• May 16, 02:40 PM | Orlando Sentinel

    Good news for Orlando commuters from south Lake -- turnpike to be widened to eight lanes

    May 16--In the coming years, Orlando commuters who live in rapidly growing south Lake County will find more room on the road as they travel Florida's Turnpike. State transportation officials are working on plans to widen the turnpike from the current four lanes to eight lanes along a six-mile stretch between the State Road 50 exit for Oakland and Clermont and the new Minneola interchange at ...

  • May 16, 02:13 PM | Chicago Tribune

    Obama Foundation makes final push for support before Plan Commission meeting Thursday

    May 16--They have collected thousands of digital postcards from residents expressing their excitement about placing the Obama Presidential Center in Jackson Park. They have hosted nine public meetings and hundreds of smaller sessions with residents and activists. They have distributed campaign-style placards and released an eight-page document outlining how they say the center would benefit ...

  • May 16, 01:52 PM | Skiatook Journal

    New law incentivizes more home construction within Cherokee Nation's 14 counties

    Legislative success is an essential tool in maximizing the prosperity of Cherokee Nation. Partnerships with federal, state and local entities enhance our ability to provide essential services to our citizens. At the state level, we were vocal advocates of House Bill 1334, a recently passed law authored by Cherokee Nation citizen and State Rep. Chuck Hoskin. HB1334 gives school districts with ...

  • May 16, 01:29 PM | Martinsville Bulletin

    Could Warner's new bill help Martinsville's restoration efforts?

    MARTINSVILLE – A city official is hopeful that legislation introduced by U.S. Sen. Mark Warner, if it is passed, can help Martinsville combine public and private resources to spur community revitalization efforts, such as repurposing the former Paradise Inn on Fayette Street. Warner, D-Virginia, and Sen. John Cornyn, R-Texas, have introduced the Tools on Our Local Streets (TOOLS) to ...

  • May 16, 01:24 PM | Associated Press

    Members Only Houston to require firms to give more to get tax breaks

    HOUSTON (AP) — Houston on Wednesday approved new rules outlining additional community benefits companies seeking tax breaks for development projects will need to provide in order to get financial incentives from the city. The new benefits — including improved training and affordable housing for the local workforce — are geared in part toward helping development in economically challenged ...

  • May 16, 09:49 AM | Los Angeles Times

    Members Only Emergency Shelters Get a Boost as L.A. County Increases Homelessness Spending

    May 15--The Los Angeles County Board of Supervisors voted Tuesday to increase spending to address homelessness by $143 million in 2018-19 -- the second year of money flowing from the Measure H sales tax increase that voters approved last year. The new budget calls for $402 million in spending on programs that include homelessness prevention, rent subsidies, outreach, preservation of affordable ...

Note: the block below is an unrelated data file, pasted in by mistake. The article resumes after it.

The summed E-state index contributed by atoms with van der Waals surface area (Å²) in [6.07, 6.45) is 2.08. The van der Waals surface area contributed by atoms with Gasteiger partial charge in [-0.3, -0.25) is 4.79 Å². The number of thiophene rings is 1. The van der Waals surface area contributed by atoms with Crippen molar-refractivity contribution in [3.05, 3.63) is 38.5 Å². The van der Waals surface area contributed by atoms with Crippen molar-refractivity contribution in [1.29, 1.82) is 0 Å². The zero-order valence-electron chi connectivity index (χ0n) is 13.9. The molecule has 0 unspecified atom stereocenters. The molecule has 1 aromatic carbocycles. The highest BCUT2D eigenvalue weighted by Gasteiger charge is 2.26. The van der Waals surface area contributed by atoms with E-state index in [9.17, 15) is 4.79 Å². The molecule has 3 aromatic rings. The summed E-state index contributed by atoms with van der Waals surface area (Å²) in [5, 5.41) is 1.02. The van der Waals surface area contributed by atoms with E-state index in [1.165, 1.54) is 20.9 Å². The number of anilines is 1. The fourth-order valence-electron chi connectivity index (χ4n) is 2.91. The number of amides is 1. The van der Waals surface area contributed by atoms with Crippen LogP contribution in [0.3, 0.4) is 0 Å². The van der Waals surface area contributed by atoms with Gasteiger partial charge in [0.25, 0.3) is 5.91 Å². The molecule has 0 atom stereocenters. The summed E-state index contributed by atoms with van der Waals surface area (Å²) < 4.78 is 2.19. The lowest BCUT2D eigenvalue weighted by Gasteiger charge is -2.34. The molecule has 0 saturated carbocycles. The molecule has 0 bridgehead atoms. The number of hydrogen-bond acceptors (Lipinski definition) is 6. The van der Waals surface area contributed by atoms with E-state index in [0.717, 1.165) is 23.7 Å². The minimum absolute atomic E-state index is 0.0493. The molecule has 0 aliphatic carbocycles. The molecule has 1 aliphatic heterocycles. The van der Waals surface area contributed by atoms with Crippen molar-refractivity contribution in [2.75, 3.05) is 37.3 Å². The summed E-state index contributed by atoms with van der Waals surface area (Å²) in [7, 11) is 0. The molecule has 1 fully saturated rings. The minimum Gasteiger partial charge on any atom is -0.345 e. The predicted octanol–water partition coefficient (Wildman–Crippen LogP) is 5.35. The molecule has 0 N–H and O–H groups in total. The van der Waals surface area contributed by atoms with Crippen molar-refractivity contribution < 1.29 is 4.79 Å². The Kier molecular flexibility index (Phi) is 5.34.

• May 16, 05:34 AM | Austin Monitor

    Planning Commissioners Spar Over Reduced Lot Sizes in CodeNEXT

    The 13 volunteer citizens appointed to the city Planning Commission spent eight grueling hours Monday night proposing and debating changes to CodeNEXT. It was a stark contrast to the the treatment the proposed code overhaul received from the city's other land use panel, the Zoning and Platting Commission, whose final recommendation last week was simply that the city give up on CodeNEXT. While ...

  • May 15, 02:08 PM | Dallas Morning News

    Members Only Arlington Offered Nearly $1 Billion in Incentives for Amazon HQ2

    May 15--The city of Arlington revealed on Tuesday that it is out of the running for Amazon's coveted second headquarters, after the city had offered the company tax breaks and grants worth close to a billion dollars if it had chosen to redevelop Globe Life Park after the Texas Rangers move into their taxpayer subsidized new stadium. "We were enthused that our vision for HQ2 caught the ...

  • May 16, 07:10 AM | The Washington Post (Blogs)

    Members Only ‘A violation of trust’: Alexandria officials slammed for scaling back Potomac Yard Metro station without public input

    Alexandria kept city residents in the dark for months about its plans to eliminate the southern entrance to the Potomac Yard Metro station, making public the changes to the project only weeks before Metro is expected to award a construction contract. The scaled-back design for the $320 million station has angered residents and businesses lured to the Potomac Yard area by the promise of a Metro ...

  • May 16, 05:17 AM | Santa Cruz Sentinel

    Santa Cruz policy committee serves housing solution ideas back to community for input

    May 16--SANTA CRUZ -- Looking through the lens of impact, speed, cost and community readiness, Santa Cruz city leaders are expected to weigh a winnowed list of housing development "solutions" as early as next month. First, a Santa Cruz City Council subcommittee assigned the task of combing through and prioritizing publicly proposed housing solutions checked in on the fourth condition: the ...